It had to happen. The by-now rather tired horror movie trope of the long-hair Asian girl creeping about the place and pouncing on people has moved into mainstream showbiz . Riana’s gimmick is definitely a reference to The Ring’s Sadako and similarly scary female spirits, with her long hair falling in front of her face and schoolgirl-like outfit, while her doll calls to mind Annabelle from The Conjuring. Her ability to totally stay in character while still lending her trick a touch humor (and keeping it creepy) shows The Sacred Riana is quite a talented performer. The Sacred Riana did not appear out of thin air on the set of Asia’s Got Talent. Her real name is Marie Antoinette Riana Graharani and she’s been performing in Indonesia, at magic shows and in numerous TV performances, for a few years now.  Marie Antoinette? This just gets better.

'The Wrong House'

Tracey Fahey's contribution to Impostor Syndrome is compact and straightforward, but still manages a cruel twist. A man becomes convinced that his wife, daughter, and home are all spurious - this is not the family he remembers, not the home he used to wake up to. He goes to work, feeling relieved when he escapes 'the wrong house' - but when he gets to work it seems that he is on extended leave. Confusion. A colleague's remarks hint at something wrong, and a medical appointment leads to a revelation that cannot be borne.  I found 'The Wrong House' moving, a story that is humane and decent while avoiding any sentimentality. In a way it's a tale of everyday horror, the stuff of news reports that we barely notice most of the time. Here there is no malice, only the terrible weight of the truth that so many of us struggle to bear. Only two more stories to go in this review. Remember to check out the link above for details about the book!

The Sound of Horror

What is the sound of horror? 'Ker-thunk!'? 'Eeek!'? 'Squelchy-squelchy!'? Possibly. But it is also a radio show down in Brighton and Hove, where Tom Johnston discusses the genre and introduces readings by Thana Niveau. But let the blurb for the show tell you more... The Sound of Horror. Local writer Tom Johnstone discusses the importance of sound in horror, drawing from radio, film and music he will examine his favourite subject for Halloween. As an example of radio-based horror fiction, we'll hear an extract from Thana Niveau's terrifying short story 'Two Five Seven', about numbers stations. if listeners want to find out what happens in the remainder of 'Two Five Seven', they'll need to buy a copy of The Eleventh Black Book of Horror from Mortbury Press...& More info about the author at We'll also hear one of Tom's supernatural stories, 'The Apotheosis of Jenny Swallow' More info at tomjohnsto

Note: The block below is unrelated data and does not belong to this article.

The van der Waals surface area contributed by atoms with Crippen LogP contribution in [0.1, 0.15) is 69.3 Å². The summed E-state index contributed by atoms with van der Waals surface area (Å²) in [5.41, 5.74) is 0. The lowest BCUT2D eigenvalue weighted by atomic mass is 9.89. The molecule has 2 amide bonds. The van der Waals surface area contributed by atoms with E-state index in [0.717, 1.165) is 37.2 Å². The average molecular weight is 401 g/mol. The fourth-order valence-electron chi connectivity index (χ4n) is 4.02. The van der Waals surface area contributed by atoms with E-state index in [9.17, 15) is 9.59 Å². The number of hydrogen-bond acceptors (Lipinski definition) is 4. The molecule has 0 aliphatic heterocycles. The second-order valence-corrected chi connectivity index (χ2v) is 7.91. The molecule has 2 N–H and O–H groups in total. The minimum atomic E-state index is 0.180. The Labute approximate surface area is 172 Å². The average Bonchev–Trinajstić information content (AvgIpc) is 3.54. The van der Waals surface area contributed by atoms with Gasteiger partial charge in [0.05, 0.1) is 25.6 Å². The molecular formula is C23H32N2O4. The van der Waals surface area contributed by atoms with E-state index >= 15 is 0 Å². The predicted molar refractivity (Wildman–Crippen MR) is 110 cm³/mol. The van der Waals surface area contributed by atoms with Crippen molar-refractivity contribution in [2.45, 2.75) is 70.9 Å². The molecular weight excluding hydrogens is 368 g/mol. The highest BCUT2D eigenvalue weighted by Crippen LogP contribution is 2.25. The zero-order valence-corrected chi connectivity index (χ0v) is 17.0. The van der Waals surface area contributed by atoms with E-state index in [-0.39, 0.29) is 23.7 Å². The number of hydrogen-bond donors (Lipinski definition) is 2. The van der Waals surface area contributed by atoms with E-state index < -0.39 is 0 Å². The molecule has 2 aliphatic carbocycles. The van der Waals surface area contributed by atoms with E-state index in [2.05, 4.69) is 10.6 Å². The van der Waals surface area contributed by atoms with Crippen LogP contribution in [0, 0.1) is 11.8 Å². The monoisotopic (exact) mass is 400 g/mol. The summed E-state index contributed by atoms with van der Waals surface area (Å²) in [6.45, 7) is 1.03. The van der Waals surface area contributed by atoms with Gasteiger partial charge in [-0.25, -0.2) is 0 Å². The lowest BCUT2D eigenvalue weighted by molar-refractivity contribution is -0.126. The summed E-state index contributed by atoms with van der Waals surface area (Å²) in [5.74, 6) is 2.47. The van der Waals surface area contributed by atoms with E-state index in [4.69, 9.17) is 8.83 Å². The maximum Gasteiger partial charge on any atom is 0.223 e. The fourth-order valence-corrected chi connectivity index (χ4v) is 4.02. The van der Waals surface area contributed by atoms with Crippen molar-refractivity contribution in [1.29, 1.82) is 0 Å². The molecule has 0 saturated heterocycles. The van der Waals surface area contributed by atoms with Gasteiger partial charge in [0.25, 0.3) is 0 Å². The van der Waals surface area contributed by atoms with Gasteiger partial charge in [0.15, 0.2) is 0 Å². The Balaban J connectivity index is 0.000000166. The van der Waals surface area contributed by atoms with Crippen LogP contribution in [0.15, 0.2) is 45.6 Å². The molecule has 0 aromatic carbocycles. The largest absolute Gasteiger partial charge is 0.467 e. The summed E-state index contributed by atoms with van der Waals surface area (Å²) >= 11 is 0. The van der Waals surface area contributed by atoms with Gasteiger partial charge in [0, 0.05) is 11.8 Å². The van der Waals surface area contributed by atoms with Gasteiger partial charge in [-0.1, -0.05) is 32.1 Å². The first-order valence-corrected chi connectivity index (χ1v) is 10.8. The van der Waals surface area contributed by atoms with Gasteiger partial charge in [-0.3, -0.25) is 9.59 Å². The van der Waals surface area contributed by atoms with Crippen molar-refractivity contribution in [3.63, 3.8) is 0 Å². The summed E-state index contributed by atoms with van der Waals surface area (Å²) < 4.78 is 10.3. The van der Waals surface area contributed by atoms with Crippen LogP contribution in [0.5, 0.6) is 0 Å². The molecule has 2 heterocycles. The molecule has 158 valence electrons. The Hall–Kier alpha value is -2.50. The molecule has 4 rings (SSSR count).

'Hold My Hand and I'll Take You There'

This story in Impostor Syndrome  left me a tad puzzled. What is it about, and where does the imposture occur? Ralph Robert Moore's tale is a moving, clinically precise account of two lives that could, should, and perhaps did in some sense intersect. It is arguably a story about the What Ifs of life, and in this case love. The title, I think, is a clue. It's a beautiful song, but it is sung by star-crossed lovers parted by death. The story told here is (in its way) beautiful but death casts its shadow over all. We begin with Noah, a small boy who gets seriously ill. As we're in America his parents have to pay vast sums for his leukaemia treatment, but it seems to be failing. Noah's illness drives his parents apart, adding to his suffering. Meanwhile a young woman called Audrey is suffering from increasingly severe mental illness, one that isolates and almost destroys her. But one day, undergoing yet another bout of treatment, Audrey sees a TV news item about Noah...

'Other People's Dreams'

Stephen Bacon's story in Impostor Syndrome  nods to Edgar Allan Poe, among other Gothicists, despite a thoroughly realistic setting and premise. The first-person narrator is the amnesiac survivor of a terrorist bombing in Nuremberg. Why Nuremberg? Well, in part because of Kaspar Hauser, whose mysterious appearance and equally mysterious and violent death continue to intrigue many. The nameless survivor - who seems to be British but has no ID - is plagued by nightmares that he comes to believe are someone else's dreams. When he catches sight of a man who seems to be his double he develops a plan that will allow him to return to normality. This is a tricksy tale, in that I was left uncertain as to whether the supposed doppelganger ever existed. This is not a failing, for me, as unnerving confusion is a very acceptable horror ingredient. I'm past the halfway point in this anthology and am well satisfied with the standard thus far. More to come soon.